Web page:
Lecture 11 Making a Living
Lecture 11 Making a Living Anthropology 1000
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This 8 page Class Notes was uploaded by Emily Bird on Monday October 26, 2015. The Class Notes belongs to Anthropology 1000 at Auburn University taught by Dr. Christopher Berk in Summer 2015. Since its upload, it has received 20 views. For similar materials see Introduction to Anthropology in anthropology, evolution, sphr at Auburn University.
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Date Created: 10/26/15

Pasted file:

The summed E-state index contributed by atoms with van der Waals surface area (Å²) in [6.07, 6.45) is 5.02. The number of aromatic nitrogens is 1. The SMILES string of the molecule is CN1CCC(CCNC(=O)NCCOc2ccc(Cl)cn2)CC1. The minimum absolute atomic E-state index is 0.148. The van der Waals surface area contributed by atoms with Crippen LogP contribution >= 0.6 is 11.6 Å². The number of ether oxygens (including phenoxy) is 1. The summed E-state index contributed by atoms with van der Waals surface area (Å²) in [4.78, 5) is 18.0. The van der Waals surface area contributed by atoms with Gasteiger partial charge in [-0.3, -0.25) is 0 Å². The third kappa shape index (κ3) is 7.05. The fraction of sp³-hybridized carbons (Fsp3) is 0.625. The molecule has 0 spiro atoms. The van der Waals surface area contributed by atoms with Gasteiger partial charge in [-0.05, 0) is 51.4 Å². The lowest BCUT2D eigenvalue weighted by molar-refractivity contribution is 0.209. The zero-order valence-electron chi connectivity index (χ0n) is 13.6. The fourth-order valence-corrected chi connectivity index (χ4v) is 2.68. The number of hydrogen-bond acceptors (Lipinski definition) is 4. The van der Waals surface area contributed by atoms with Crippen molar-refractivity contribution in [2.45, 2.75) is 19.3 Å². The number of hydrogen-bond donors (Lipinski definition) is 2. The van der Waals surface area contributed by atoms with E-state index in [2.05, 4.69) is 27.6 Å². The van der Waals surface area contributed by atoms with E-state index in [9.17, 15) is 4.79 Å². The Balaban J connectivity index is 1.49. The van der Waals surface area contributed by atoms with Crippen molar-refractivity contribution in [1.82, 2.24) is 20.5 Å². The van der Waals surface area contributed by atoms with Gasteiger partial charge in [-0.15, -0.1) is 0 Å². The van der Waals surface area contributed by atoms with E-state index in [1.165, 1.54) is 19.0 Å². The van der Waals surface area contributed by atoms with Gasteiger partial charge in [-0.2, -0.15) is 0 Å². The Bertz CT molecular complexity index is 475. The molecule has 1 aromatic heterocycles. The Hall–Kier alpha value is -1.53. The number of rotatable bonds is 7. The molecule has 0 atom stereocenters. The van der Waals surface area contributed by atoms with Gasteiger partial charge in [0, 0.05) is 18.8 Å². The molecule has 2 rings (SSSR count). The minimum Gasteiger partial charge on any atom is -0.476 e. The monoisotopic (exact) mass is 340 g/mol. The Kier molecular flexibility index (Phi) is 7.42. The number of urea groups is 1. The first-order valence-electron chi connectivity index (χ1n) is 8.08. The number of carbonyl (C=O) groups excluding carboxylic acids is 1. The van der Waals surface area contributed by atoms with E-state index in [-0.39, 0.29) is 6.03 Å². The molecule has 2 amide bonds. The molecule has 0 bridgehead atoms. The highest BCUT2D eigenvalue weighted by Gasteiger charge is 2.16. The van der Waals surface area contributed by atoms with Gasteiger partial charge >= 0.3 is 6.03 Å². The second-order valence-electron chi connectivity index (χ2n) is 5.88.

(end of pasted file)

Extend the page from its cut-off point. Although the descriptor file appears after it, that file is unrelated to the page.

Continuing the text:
Lecture 11 Making a Living Economy and Economics gt a system of production distribution and consumption of resources gt the study of such systems Economic Anthropology gt The study of economics in comparative perspective gt The part of the discipline that debates issues of human nature that related directly to the decisions of daily life and making a living Subsistence gt Satisfaction of the most basic material survival needs food clothing and shelter 0 gt Methods for meeting these needs gt Making a living and foraging for food 0 Until 10000 years ago there was no difference between these two things 0 With the advent of domestication and new forms of food production based on farming this began to change 0 Today fewer than 30000 people on the planet make their living by foraging and this number is decreasing constantly Making a Living gt Most humans live in economies based on a mix of activities 1 Cultivation 2 Pastoralism 3 Trading Goods and Services for Cash 4 Industrial Production 5 Management and Control Adaptive Strategies gt Before the Industrial Revolution 18th century the vast majority of the world s population lived in economies based on four quotadaptive strategiesquot all but one of which developed in only the last ten thousand years 1 Foraging or hunting and gathering 2 Horticulture 3 Agriculture 4 Pastoralism 5 gt Yehudi Cohen s typologies 1974 0 Based on associating or covariations between two or more variables Equal factors that are linked and interrelated Equal typically found together Equal when change happens to one the other tends to experience change as well Correlations between subsistence strategies and SocialPolitical Organization EnvironmentGeography Population Density Diet WNl O Cohen s Typology gt There are some disclaimers o This typology is NOT perfect some groups have evidence others have correlated features BUT NOT ALL 0 Not an evolutionary schema 0 Not mutually exclusive Foraging gt Correlations and Features 1 Depends on naturally available food 2 Small populations 3 Mobile 4 Relatively egalitarian 5 Gendered division of labor gt Examples San of Southern Africa the Hadza of Tanzania Australian Aborigines Horticulture gt Correlations and features 1 burned clearings made for temporary agriculture 0 IE Slash and Burn methods 2 Handheld tools like hoes and digging sticks 3 Low yields 4 Inequalities appear gt Examples Kawelka of Papua New Guinea Kuikuru of Central Brazil Agriculture gt Picture of farming called terraces o A feature of agricultural production used for irrigation evenly distribute water and less erosion o More at with little dividers avoid erosion 0 Plant more 0 Correlations and features 0 Horticulture is much smaller yield than agriculture 0 More complex tools compared to horticulture IE Plows irrigation systems soil conservation domestic animalsdraft animals manure for fertilizer slash and burn 0 Permanent plots and elds Intensive as far as labor is concerned Sedentary lifestyle due to a higher population density 0 Increased specialization more diversity 0 Higher productivity More radical alteration of the environment 0 IE Deforestation for more places to live 0 Individual ownership More strati ed property rights 0 Agriculture vs horticulture Allows to farm more land and a larger population 0 IE Wet rice cultivation versus slash and burn Agriculture allows for more strati cation of social classes Agriculture produces surplus Supports craft specialization trade and hierarchies which leads to wealth and class differences 0 Adaptive Strategies 0 The backdrop against which we have been de ning these adaptive strategies is the economy in which we live which is o Foraging or hunting and gathering o Horticulture 0 Agriculture 0 Pastoralism Uses tools for mass production and mechanization Industrialization is based on machines and chemical processes IE fuel which make possible the development of manufacturing mass production and mechanism Industrialization produces large mobile skilled specialized and differently education labor forces Mode and Means of Production o ways of organizing production quota set of social relations through which labor is deployed to wrest energy from nature by means of tools skills organization and knowledgequot 0 major productive resources such as land territory labor and technology Production Theory 0 Karl Marx 18181883 Focused on the importance of human labor for transforming raw materials into desire products 0 Labor links humans to the material world around us and is a fundamentally social activity 0 Different modes of production o Tributary production kin production 0 producer allowed access to means of production in exchange for tribute IE Taxes Most common in feudalism means of production owned by the few factory owners that must sell labor power by factory workers MAIN POINT 0 Now dominant form of industrialized economy 0 All others must sell labor for temporary access to bene ts IE Cash Economics 0 The discipline we call economics developed as part of industrial society as a way of understanding how goods and services are produced distributed and consumed in modern cashbased market economics 0 In nite wants scarce means pro t maximization and rationality 0 Based on assumption of people have in nite wants never be satis ed in commercialism 0 Means are nite scarce means to accommodate wants so minimize time labor money capital etc o maximize pro t with scarce means in relation to in nite wants Assumed to be rational Naive realism Neoclassical Economics o quotfreequot because no traditional restrictions determining distribution not linked to social status 0 The market via supply and demand determines levels of production and consumption 0 Capitalism only form of economic rationality By extension noncapitalist societies are IRRATIONAL 0 THIS IS NOT TRUE FormalistSubstantivist Debate Formalists applied neoclassical economics to nonWestern societies and portrayed them as quotcloset capitalistsquot Substantivists reject this arguing that 0 There is more than on economic rationality 0 Not everything has a price and is for sale 0 Selfinterested materialism not universal o Capitalist market not the only mode of exchange Modes of Production 0 Different modes of production are structured in ways that alter the character of what an individuals want what they consider scarce or valuable and how they as individuals can get the things they want 0 Among the Kung Meat sharing 0 Among the Auburnites time money status choice autonomy Exchange 0 Economist Karl Polyani 1968 identi ed three principles of exchange 0 RECIPROCITY o REDISTRIBUTION o MARKETS Note not always about the money Reciprocity 0 Marshall Sahlins 3 types of reciprocity o exchange with no expectation of immediate return IE Parentchild giving foragers Very close social ties o exchange with anticipation of equal return lE Christmas gifts bartering cooperative work of the Amish Often by a set period of time Less closeness of social ties o the attempt to get something for nothing IE Cattle raiders OR FOR AS Ll39lTLE OR POSSIBLE Ways to combat Silenttrade Continuum Questions 0 How closely related are the parties to the exchange 0 How quickly and unsel sth are gifts reciprocated Bronislaw Malinowski Kula Ring Trobriand Islands 0 Go on majorjourneys to move objects from island to island over time to continue connection and alliances and strengthen or establish relationships Embody social connections Objects o for men counterclockwise o for women clockwise The Kula Ring 39 referring to participants and valuables Kula valuables must be passed on taking 210 years to makes the full cycle 0 Exchange accompanied by ceremony and magic Reinforces status and authority 0 System based on trust obligation and shame o Differentiated from gimwali barter Kula exchange of inalienable objects Kula like exchange in industrial societies Kula rational and interested transactions between independent individuals Reciprocity Now let s think about what the lens of reciprocity can teach us about 0 Dating courtship and marriage among Americans 0 Early Stages Can I trust you Still negative reciprocity o Then things become a little more BALANCED Also Known As the Hook Up Stage quotI ll be good to you I you be good to mequot Still somewhat distant expecting something in return o Love We are in love quotAll of me loves all of youquot More generalized Closer relations nothing immediate expected in return 0 The breakup Move back to negative reciprocity by way of balanced quotYou cheat on me cheat on youquot Hit em up style asking for something in return 0 Song by Blu Cantrell Redistribution When goods services or their equivalent move from the local level to a center 0 IE Taxation pooling tribute etc Eventually ows in reverse from the center back to the people 0 Think about the food surplus that drives state formation Potlatches 0 Northwest coast of North America Salish Kwakiutl etc 0 Community members often chiefs and other leaders give away food blankets copper and so forth in order to gain PRESTIGE o A ritualized redistribution Tends to be a competition who can give away more stuff 0 Through the lens of classical economic theory in which the pro t motive is considered to be a human universal potlatching is irrational and wasteful 0 Such a mindset is ethnocentric and fails to consider alternative meanings and social functions Cronk CC 12 argues that potlatching was a substitute for war o It can also be interpreted through an ecological lens 0 Times of plenty vs times of scarcity Markets Allpurpose money as a relation substitute 0 You don t know the person you re buying from 0 Supply and demand drives markets 0 Very uid diverse and there is a diversity of exchange These principles of exchange are not mutually exclusive In fact they all operate within our society